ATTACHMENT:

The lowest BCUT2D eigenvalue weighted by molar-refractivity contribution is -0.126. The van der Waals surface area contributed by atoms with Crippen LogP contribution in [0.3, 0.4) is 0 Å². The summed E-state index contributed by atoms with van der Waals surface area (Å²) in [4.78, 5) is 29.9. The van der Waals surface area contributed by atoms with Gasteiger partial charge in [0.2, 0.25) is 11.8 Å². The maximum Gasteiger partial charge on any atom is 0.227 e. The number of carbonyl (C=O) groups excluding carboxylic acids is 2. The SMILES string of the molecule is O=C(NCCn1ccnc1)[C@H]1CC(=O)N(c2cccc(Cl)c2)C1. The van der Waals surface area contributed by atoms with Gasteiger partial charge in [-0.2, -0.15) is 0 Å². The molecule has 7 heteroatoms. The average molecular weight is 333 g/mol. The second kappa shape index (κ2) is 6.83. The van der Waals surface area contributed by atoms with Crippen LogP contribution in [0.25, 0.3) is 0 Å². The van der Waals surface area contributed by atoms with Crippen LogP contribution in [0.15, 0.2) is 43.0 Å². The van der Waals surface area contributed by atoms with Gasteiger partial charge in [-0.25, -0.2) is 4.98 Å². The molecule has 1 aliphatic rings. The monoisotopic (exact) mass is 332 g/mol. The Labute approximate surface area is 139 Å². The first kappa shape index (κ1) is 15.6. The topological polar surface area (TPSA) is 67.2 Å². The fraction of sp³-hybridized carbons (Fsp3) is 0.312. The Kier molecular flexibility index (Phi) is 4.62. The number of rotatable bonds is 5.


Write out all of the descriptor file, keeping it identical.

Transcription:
The lowest BCUT2D eigenvalue weighted by molar-refractivity contribution is -0.126. The van der Waals surface area contributed by atoms with Crippen LogP contribution in [0.3, 0.4) is 0 Å². The summed E-state index contributed by atoms with van der Waals surface area (Å²) in [4.78, 5) is 29.9. The van der Waals surface area contributed by atoms with Gasteiger partial charge in [0.2, 0.25) is 11.8 Å². The maximum Gasteiger partial charge on any atom is 0.227 e. The number of carbonyl (C=O) groups excluding carboxylic acids is 2. The SMILES string of the molecule is O=C(NCCn1ccnc1)[C@H]1CC(=O)N(c2cccc(Cl)c2)C1. The van der Waals surface area contributed by atoms with Gasteiger partial charge in [-0.2, -0.15) is 0 Å². The molecule has 7 heteroatoms. The average molecular weight is 333 g/mol. The second kappa shape index (κ2) is 6.83. The van der Waals surface area contributed by atoms with Crippen LogP contribution in [0.25, 0.3) is 0 Å². The van der Waals surface area contributed by atoms with Crippen LogP contribution in [0.15, 0.2) is 43.0 Å². The van der Waals surface area contributed by atoms with Gasteiger partial charge in [-0.25, -0.2) is 4.98 Å². The molecule has 1 aliphatic rings. The monoisotopic (exact) mass is 332 g/mol. The Labute approximate surface area is 139 Å². The first kappa shape index (κ1) is 15.6. The topological polar surface area (TPSA) is 67.2 Å². The fraction of sp³-hybridized carbons (Fsp3) is 0.312. The Kier molecular flexibility index (Phi) is 4.62. The number of rotatable bonds is 5.